This week, we've had some nice dry weather on the reserve, although windy and a little colder at times. It's brought out a lot of insect species, with sightings of emperor dragonflies and a range of butterflies, from common blue, to small coppers to peacock, red admiral and painted ladies.

Small copper butterfly - Dave Clarke

Recent bumblebee surveys showed good numbers of brown banded carder bees, buff tailed queens and red tailed cuckoo bees. The mild, wet summer has prolonged the flowering period for many of the wildflowers on our reserve, which is providing a lovely burst of colour in late summer. Our seasonal wildflower meadow walk is still open, so please do take advantage of this on your visit.

Brown-banded carder bee - Dave Clarke

This week, we've had an osprey on the reserve! First sighted here Tuesday afternoon, it's been around until today, seen at both Lade and at Denge Marsh. Ospreys are a migratory bird, coming here in the spring to breed from Western Africa. This one is probably on its flight back home and is taking a few days off to feast on the abundance of large fish in our lakes.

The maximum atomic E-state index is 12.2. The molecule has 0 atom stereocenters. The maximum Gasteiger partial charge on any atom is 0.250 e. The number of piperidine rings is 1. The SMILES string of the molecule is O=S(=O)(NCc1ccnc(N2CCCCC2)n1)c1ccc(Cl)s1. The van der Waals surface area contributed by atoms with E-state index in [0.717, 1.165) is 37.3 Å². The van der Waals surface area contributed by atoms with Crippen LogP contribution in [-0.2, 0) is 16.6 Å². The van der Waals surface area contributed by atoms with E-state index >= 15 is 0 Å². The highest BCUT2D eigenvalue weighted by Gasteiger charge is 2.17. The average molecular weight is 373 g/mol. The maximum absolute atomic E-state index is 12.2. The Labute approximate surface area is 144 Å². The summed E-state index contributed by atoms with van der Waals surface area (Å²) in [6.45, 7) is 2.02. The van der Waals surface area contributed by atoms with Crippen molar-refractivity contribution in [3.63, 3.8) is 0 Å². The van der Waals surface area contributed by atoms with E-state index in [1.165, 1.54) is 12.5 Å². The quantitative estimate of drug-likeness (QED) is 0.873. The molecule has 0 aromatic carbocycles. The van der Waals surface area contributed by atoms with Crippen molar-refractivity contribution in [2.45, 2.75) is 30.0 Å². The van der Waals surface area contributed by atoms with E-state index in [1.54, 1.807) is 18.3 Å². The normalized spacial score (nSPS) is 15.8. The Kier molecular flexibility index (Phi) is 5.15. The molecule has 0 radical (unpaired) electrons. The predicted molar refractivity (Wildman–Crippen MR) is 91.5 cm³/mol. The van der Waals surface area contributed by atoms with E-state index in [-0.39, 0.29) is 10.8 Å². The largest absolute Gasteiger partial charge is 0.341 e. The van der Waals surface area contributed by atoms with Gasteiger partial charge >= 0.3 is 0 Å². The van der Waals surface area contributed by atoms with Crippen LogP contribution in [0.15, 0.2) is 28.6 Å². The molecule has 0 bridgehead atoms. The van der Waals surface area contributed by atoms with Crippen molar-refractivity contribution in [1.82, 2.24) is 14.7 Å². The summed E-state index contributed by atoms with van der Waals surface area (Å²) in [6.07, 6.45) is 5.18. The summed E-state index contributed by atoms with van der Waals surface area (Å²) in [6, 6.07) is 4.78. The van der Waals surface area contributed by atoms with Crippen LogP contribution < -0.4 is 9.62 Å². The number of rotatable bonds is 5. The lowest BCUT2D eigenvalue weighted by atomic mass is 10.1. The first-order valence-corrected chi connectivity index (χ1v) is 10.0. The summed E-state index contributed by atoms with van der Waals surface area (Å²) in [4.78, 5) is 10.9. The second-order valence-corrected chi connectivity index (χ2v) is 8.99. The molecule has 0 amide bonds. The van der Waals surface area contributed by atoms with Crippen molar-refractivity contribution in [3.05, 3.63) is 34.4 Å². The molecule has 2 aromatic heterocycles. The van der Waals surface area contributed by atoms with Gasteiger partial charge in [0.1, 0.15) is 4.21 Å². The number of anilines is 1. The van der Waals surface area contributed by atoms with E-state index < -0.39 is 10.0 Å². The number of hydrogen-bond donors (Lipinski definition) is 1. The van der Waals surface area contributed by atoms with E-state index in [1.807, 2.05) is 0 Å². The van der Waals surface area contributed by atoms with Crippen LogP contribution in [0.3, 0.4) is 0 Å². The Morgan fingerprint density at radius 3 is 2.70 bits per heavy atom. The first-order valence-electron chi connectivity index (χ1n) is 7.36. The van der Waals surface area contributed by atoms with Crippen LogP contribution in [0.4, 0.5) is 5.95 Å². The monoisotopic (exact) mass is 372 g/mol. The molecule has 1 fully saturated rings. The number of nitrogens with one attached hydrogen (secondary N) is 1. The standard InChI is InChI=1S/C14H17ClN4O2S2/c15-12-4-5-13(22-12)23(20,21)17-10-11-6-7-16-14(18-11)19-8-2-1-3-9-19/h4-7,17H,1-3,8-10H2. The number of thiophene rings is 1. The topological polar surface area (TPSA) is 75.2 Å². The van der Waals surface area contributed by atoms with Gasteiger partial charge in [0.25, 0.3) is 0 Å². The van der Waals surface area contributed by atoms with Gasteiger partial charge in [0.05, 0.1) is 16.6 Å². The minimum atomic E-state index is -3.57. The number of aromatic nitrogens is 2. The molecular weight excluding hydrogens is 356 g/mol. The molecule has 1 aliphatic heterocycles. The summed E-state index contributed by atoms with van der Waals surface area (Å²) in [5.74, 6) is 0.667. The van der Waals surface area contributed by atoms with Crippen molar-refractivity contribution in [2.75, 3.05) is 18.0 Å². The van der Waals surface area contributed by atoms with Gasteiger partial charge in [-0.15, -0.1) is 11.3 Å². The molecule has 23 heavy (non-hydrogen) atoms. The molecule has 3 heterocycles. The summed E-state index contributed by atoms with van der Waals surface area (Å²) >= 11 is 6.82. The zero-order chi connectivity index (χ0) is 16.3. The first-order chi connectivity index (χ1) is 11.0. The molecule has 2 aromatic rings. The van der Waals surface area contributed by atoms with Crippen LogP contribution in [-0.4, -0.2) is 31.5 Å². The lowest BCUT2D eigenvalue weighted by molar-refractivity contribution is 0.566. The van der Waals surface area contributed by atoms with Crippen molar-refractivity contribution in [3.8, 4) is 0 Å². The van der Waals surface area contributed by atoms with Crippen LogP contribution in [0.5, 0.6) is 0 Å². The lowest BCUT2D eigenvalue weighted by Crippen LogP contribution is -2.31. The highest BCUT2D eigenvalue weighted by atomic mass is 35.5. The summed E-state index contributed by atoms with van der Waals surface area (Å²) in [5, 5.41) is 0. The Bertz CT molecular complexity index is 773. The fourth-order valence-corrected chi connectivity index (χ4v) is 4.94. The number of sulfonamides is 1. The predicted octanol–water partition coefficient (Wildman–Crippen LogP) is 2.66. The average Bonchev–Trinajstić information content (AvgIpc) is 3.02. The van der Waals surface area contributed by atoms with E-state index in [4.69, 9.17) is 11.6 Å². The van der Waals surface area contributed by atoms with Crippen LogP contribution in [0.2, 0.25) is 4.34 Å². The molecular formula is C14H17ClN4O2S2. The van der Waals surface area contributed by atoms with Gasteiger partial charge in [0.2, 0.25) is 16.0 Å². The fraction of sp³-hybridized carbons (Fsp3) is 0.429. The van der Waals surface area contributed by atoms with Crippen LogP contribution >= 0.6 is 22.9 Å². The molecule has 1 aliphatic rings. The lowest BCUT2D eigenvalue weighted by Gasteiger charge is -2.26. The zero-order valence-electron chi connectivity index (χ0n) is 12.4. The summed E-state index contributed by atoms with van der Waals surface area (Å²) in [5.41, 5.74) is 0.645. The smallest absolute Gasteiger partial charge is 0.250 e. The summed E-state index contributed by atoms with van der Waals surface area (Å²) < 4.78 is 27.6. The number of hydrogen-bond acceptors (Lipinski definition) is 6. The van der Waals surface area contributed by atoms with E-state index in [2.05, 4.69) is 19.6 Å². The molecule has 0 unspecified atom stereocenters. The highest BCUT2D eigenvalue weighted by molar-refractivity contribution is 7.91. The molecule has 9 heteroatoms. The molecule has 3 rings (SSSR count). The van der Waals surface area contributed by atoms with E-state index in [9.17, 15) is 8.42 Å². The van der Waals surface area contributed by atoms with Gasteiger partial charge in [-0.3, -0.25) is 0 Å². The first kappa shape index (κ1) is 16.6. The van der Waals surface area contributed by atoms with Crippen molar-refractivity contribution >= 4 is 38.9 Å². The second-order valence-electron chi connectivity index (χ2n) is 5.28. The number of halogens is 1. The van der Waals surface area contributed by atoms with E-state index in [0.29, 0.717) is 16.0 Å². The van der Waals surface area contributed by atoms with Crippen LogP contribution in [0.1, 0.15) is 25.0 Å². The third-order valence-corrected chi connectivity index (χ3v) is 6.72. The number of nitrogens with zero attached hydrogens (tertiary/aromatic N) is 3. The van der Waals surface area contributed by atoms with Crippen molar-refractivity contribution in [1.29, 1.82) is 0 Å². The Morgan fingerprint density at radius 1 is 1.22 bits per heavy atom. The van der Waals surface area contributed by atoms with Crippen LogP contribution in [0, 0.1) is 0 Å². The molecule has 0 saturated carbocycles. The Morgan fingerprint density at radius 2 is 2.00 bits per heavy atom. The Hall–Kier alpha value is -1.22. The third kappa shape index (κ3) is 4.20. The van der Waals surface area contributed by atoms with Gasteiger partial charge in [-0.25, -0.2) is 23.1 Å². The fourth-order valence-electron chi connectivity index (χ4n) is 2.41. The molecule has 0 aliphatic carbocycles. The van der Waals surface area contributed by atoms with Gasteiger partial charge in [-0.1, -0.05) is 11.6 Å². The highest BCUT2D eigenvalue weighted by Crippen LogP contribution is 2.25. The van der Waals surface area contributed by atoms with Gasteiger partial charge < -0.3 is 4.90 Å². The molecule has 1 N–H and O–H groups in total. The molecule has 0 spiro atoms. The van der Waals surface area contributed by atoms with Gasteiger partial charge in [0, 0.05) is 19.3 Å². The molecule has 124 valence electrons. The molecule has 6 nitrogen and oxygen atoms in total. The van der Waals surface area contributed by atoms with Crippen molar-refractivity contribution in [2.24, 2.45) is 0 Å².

Osprey - Graham Parry

We also have high sand martin numbers at the moment, these beautiful birds are making the most of the thousands of insects on the reserve, a much needed feast to fuel the start of their journey back to Africa too. 

Whitethroats and lesser whitethroats are still around and the odd sedge warbler and reed warbler can be heard. Juvenile cuckoos are still around, but it won't be long before they follow their parents south. A wheatear was seen on the reserve last week, again, making its passage south. It's still a bit early for passage waders to come in, but these numbers should build up a bit more in the next month or so (providing our water levels drop a bit for them - fingers crossed!)

Male wheatear - Graham Parry

The glossy ibis has still been seen on site fairly regularly. It's been a resident at Dungeness for a whole year now!